This book approaches ethical and legal issues in medicine from the patient's viewpoint and argues that many patients do not want the full burden of decision making that contemporary bioethics has thrust upon them.
Recent studies indicate that patients who are diagnosed with vegetative states may retain more awareness than their clinical assessments suggest. Disorders of consciousness traditionally have been diagnosed on the basis of outwardly observable behaviors alone, but new functional imaging studies have shown surprising levels of brain activity in some patients, indicating that even higher-level cognitive functions like language processing and visual imagery may be preserved. For example, one recently developed method purports to detect voluntary mental imagery solely on the basis (...) of neural response patterns observed with functional magnetic resonance imaging. This line of research has already led to some widely reported cases of patients who were discovered to have more brain activity than expected. In November 2009, Rom Houben, a Belgian man who was thought to be in a coma for 23 years, was diagnosed with locked-in syndrome through the use of neuroimaging; however, that assessment was later overturned by further testing. (shrink)
In this paper, we review recent neuroimaging investigations of disorders of consciousness and different disciplines' understanding of consciousness itself. We consider potential tests of consciousness, their legal significance, and how they map onto broader themes in U.S. statutory law pertaining to advance directives and surrogate decision-making. In the process, we outline a taxonomy of themes to illustrate and clarify the variance in state-law definitions of consciousness. Finally, we discuss broader scientific, ethical, and legal issues associated with the advent of neuroimaging (...) for disorders of consciousness and conclude with policy recommendations that could help to mitigate confusion in this realm. (shrink)
In America today, public policy governing an increasing number of social issues is made through the judicial enforcement of constitutional rights. Cruzan raised the question whether policy regarding the withdrawal of medical care from incompetent patients is to be handled similarly. This essay argues that privacy-rights doctrine provides a poor basis for constructing public policy in this area. It suggests that the Court has been unable to articulate a convincing basis for privacy rights and that the basis the Court seems (...) to assume poorly fits many circumstances to which it is applied. The essay further contends that the Court has been unable to describe a persuasive method of analyzing the state interests that are at stake in privacy cases and to accommodate those interests in a reasonable way. The essay concludes that these are issues as to which policy is better formed through a political, not judicial, process. Keywords: constitutional rights, courts, fundamental right, personal right, public policy, rights CiteULike Connotea Del.icio.us What's this? (shrink)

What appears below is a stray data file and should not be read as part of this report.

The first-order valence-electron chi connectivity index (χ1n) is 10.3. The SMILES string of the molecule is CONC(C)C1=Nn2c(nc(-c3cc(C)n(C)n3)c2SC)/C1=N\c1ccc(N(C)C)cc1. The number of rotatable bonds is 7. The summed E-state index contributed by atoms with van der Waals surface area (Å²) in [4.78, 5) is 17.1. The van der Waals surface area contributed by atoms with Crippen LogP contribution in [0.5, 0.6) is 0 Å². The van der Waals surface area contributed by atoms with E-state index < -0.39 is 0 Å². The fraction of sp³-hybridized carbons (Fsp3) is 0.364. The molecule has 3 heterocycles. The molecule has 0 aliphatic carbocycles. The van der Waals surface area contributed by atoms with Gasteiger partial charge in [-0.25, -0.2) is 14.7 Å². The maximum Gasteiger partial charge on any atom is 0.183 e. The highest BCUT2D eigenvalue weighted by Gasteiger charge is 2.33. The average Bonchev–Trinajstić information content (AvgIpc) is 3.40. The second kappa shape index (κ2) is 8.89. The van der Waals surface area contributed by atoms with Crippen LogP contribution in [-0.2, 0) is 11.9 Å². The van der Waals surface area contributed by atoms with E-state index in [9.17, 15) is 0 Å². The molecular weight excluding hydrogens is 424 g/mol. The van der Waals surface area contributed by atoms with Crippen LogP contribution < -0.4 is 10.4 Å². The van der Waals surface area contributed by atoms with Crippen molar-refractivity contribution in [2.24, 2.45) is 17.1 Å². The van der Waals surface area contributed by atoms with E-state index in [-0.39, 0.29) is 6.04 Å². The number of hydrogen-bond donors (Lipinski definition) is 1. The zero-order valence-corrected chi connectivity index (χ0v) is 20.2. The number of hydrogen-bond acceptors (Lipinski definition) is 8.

Though Nietzsche never developed a theory of history, his comments on time yield a radical approach to historical interpretation. Central to this philosophy is the concept of eternal recurrence. Time, with neither boundary nor purpose, returns from the past to repeat itself in its same form. This generates a psychological and moral problem for men, as it fails to provide the elements of meaning which Nietzsche considered essential to the human psyche. Men survive the aimlessness of history by living in (...) the unhistorical consciousness of the immediate present. Nietzsche's ideal is the suprahistorical man, whose awareness of history, and his disgust with it, lead him to find meaning in the structure of time-a structure of meaninglessness. The value system of history is this will to power and precludes the extension of historical judgment to situations beyond the sphere of inquiry. (shrink)
Almost nobody favors long consent forms for prospective research subjects. Almost everybody thinks they interfere with informed consent’s purpose—good decisions. Nevertheless, almost everybody believes consent forms have long been getting longer. Years ago, Paul Appelbaum lamented the “tendency to cram ever more information into consent forms.”1 Weeks ago, Ilene Albala and her colleagues (one of them Appelbaum) reported in IRB: Ethics & Human Research that the length of one institutional review board’s forms “increased roughly linearly by an average of 1.5 (...) pages per decade. In the 1970s, the average consent form was less than one page long and often only a paragraph or two, but by the mid-1990s the .. (shrink)